Looks like Comcast is quietly pushing a 300 GB cap and overage charges

Comcast

We may be living in an era of growing gigabit connections, but Comcast will not go gently into that dark night of broadband-only subscriptions replacing its lucrative triple play. The nation’s largest broadband provider (with 20 million subscribers) appears to be rolling out a trial plan that offers a 300 GB cap on service with a $10 overage fee for every 50 GB above that.

Or put another way, Comcast wants to charge 20 cents per gigabyte when it comes to overage fees, which translates roughly into 40 cents per hour of HD television streamed via the internet. That might not be enough to stop you from watching Netflix, but at least Comcast makes a little more off the transaction. Depending on speeds you might pay more or less than this before you hit the cap. Basically what Comcast is doing here is threefold:

And it’s not alone. Caps are on the rise in the U.S.

Broadband caps have grown to cover more Americans. They often come with meters.

Broadband caps have grown to cover more Americans. They often come with meters.

Here’s what we know. DSL Reports said that a Comcast user in Atlanta received a note telling him of Comcast’s new plan, one that the cable giant has slowly been rolling out in southern states. From DSL Reports:

The 300 GB has been in trials in Nashville for some time, but back in August Comcast expanded these trials into the Central Kentucky, Savannah, Georgia and Jackson, Mississippi markets. In October, the cap trial expanded into Huntsville and Mobile, Alabama, as well as Charleston, South Carolina. Generally less competitive Southern markets have been targeted for the trial so Comcast can minimize the number of departing customers.

This steady expansion of the 300 GB cap implies that Comcast may have moved from trialing a new cap to deciding which cap to implement. Charlie Douglas, a Comcast spokesman, says that this is just a continuation of the trials and the first one that will be conducted in a large, urban market. So far, he says that 98 percent of users would never hit the cap and that median usage is now at 16 GB to 18 GB per month.

Back in May 2012, Comcast abruptly eliminated its 250 GB cap (that was introduced back in 2008) amid allegations that it was violating network neutrality by exempting certain types of content traveling over a set number of devices from its data cap.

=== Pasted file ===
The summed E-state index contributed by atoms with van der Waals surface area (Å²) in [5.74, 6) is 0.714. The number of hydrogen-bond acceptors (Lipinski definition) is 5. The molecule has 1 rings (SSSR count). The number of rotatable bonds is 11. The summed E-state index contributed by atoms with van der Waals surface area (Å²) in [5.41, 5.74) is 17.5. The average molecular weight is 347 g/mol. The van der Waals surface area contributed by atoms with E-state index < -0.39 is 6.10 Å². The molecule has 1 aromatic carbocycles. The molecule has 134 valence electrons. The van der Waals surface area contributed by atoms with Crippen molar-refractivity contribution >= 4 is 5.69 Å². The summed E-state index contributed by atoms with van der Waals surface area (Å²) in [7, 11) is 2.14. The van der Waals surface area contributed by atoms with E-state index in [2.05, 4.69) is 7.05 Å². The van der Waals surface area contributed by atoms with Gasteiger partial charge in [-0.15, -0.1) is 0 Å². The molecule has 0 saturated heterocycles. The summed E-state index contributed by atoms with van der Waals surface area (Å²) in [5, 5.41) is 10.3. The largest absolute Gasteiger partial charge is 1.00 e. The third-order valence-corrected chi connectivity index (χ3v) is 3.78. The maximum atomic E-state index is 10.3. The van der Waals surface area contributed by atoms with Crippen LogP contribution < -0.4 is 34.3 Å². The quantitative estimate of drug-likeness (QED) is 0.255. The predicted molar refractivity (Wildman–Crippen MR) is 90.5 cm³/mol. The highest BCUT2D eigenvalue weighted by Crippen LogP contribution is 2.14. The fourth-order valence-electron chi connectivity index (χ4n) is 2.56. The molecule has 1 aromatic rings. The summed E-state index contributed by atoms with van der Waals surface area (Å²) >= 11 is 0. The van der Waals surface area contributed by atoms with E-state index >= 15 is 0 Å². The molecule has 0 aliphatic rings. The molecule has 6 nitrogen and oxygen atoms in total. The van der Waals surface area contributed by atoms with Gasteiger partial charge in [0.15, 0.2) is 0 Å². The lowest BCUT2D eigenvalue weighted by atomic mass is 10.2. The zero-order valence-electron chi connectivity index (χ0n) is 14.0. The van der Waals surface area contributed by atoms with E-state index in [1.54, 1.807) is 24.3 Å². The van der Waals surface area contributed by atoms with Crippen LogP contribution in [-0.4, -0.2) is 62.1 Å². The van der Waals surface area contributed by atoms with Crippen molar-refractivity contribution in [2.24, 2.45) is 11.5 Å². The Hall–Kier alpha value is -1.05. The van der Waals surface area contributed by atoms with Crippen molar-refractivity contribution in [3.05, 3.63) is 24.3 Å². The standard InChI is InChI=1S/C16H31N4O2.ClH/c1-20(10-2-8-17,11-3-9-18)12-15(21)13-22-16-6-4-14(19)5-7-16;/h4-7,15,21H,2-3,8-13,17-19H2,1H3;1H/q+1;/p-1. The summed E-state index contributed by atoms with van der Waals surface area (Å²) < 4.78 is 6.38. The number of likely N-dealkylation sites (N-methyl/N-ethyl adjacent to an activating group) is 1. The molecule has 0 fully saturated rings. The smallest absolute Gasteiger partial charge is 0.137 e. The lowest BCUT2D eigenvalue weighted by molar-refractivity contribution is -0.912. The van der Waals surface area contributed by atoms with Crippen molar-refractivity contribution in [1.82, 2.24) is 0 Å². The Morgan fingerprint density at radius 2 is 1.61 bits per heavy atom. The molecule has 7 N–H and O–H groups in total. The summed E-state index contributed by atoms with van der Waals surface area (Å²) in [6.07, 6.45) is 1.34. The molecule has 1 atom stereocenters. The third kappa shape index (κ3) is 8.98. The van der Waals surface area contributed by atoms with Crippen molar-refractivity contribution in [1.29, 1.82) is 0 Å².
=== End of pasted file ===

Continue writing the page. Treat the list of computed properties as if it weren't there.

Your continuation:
After changing its policy (and avoiding the network neutrality conversation completely) Comcast introduced a variety of new plans in test markets.

Look, I’m sick of writing this same story about how caps aren’t necessary, how they act as a curb on innovation, how they protect a television business that won’t adapt and how the cable companies don’t actually have a profitability problem when it comes to investing in their networks. What’s happening here is a five-year erosion of unlimited broadband brought about by a fundamentally uncompetitive market. And this massive shift on broadband policy was utterly ignored by the FCC, which refused to even gather data about caps for years.

Comcast doesn’t even attempt to justify caps anymore, because why should it? Consumers need broadband access to do their jobs, complete their education and engage in a variety of leisure activities. Cable broadband of the sort that Comcast offers is far faster and better than the DSL or copper-based fiber to the node options that telcos are providing, so anyone who needs speed will likely have to deal with Comcast.

And in areas where municipalities are deploying gigabit fiber, Comcast is going to try to influence laws, back sympathetic politicians and engage in the rhetoric that anyone using 300 GB is a bandwidth hog, as opposed to an early adopter or an indication of our future bandwidth needs. So as Comcast’s new pricing plan spreads across the south, don’t hunker down and accept this behavior. When Time Warner Cable tried to implement a far-more punitive usage-based pricing plan, users revolted.

State politicians were called and got involved and companies and news outlets raised an outcry. Perhaps Tom Wheeler, the new FCC chair wants to take a look at broadband caps and their effects and rationales given the U.S. broadband market. As Microsoft and Sony gets set to release new game consoles with online delivery of games that can range in size from 10 to 50 GB in size, perhaps they should step up and ask if users should pay a $10 broadband tax on a game download over and above what they already pay for broadband service.

We tend to see these trials and new caps and feel a moment of outrage, but what we need is a sustained policy conversation and pressure from both consumers and the industry affected. And since everything is going over broadband pipes, increasingly that industry is everyone.

This story was updated at 12:30 with Comcast comments.

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